July 29, 2012
The International Monetary Fund fought hard and successfully to join the eurozone governments and the European Central Bank when a rescue for Greece was launched more than two long years ago. It has not been a happy experience. The Greek economy has underperformed growth and debt targets and is now enmeshed in a post-election tangle. Unless there is a sharp reduction in the disarray and denial among the fund’s European co-lenders, it is time the IMF handed the reins over to them.
The IMF’s disquiet about Greece has been evident for more than a year. That in itself was a belated recognition of reality: it should have pushed from the outset for a restructuring of privately-held sovereign debt and insisted on a much more realistic view of how much economic growth a battered and sclerotic economy was likely to produce.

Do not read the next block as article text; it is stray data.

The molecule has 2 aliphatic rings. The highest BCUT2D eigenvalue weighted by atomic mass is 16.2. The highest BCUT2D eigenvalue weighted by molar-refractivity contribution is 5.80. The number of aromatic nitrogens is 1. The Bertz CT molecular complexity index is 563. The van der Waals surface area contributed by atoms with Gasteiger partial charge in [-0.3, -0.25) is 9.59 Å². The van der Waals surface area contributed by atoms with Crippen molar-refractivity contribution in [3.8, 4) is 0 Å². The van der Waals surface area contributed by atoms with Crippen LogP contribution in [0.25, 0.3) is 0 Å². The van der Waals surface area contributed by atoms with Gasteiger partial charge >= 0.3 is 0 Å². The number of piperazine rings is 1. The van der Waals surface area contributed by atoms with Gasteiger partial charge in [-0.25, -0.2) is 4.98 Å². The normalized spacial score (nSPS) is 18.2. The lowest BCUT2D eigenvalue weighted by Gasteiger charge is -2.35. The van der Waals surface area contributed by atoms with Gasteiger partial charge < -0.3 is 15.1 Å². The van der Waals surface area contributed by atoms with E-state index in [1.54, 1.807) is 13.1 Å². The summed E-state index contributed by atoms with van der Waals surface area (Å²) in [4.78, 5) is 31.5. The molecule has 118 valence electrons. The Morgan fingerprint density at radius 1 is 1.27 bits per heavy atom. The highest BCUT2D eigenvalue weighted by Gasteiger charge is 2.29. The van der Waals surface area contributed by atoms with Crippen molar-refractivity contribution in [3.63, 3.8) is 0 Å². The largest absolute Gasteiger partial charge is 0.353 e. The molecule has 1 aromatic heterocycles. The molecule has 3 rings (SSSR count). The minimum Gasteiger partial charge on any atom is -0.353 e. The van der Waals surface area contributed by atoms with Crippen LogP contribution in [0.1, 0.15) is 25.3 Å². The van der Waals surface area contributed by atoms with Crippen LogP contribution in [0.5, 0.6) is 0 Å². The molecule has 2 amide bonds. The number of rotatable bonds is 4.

Once the first Greek rescue had proved inadequate, the fund was persuaded to sign up to the second version this March only with great misgivings. It must not be bounced into joining in a third – or even continuing to disburse under the current programme – on the basis of yet more hopelessly optimistic debt sustainability projections and more inadequate plans for official financing to fill the gap.